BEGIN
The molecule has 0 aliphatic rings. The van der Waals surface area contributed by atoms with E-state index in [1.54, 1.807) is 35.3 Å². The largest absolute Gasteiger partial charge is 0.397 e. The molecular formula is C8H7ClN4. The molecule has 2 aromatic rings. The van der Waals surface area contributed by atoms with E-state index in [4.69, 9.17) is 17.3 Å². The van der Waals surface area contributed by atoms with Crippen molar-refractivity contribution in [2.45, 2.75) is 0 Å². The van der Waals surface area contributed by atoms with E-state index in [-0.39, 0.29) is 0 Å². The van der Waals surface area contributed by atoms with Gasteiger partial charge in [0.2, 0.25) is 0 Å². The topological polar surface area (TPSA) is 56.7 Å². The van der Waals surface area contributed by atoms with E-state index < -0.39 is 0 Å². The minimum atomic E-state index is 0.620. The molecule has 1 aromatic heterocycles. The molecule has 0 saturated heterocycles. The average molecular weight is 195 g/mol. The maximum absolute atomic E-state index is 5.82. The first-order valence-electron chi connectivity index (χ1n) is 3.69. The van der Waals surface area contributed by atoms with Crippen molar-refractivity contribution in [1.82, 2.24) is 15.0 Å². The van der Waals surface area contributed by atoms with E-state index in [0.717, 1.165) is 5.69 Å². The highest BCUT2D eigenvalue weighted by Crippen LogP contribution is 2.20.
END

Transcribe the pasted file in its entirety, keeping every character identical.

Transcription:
The molecule has 0 aliphatic rings. The van der Waals surface area contributed by atoms with E-state index in [1.54, 1.807) is 35.3 Å². The largest absolute Gasteiger partial charge is 0.397 e. The molecular formula is C8H7ClN4. The molecule has 2 aromatic rings. The van der Waals surface area contributed by atoms with E-state index in [4.69, 9.17) is 17.3 Å². The van der Waals surface area contributed by atoms with Crippen molar-refractivity contribution in [2.45, 2.75) is 0 Å². The van der Waals surface area contributed by atoms with E-state index in [-0.39, 0.29) is 0 Å². The van der Waals surface area contributed by atoms with Gasteiger partial charge in [0.2, 0.25) is 0 Å². The topological polar surface area (TPSA) is 56.7 Å². The van der Waals surface area contributed by atoms with E-state index < -0.39 is 0 Å². The minimum atomic E-state index is 0.620. The molecule has 1 aromatic heterocycles. The molecule has 0 saturated heterocycles. The average molecular weight is 195 g/mol. The maximum absolute atomic E-state index is 5.82. The first-order valence-electron chi connectivity index (χ1n) is 3.69. The van der Waals surface area contributed by atoms with Crippen molar-refractivity contribution in [1.82, 2.24) is 15.0 Å². The van der Waals surface area contributed by atoms with E-state index in [0.717, 1.165) is 5.69 Å². The highest BCUT2D eigenvalue weighted by Crippen LogP contribution is 2.20.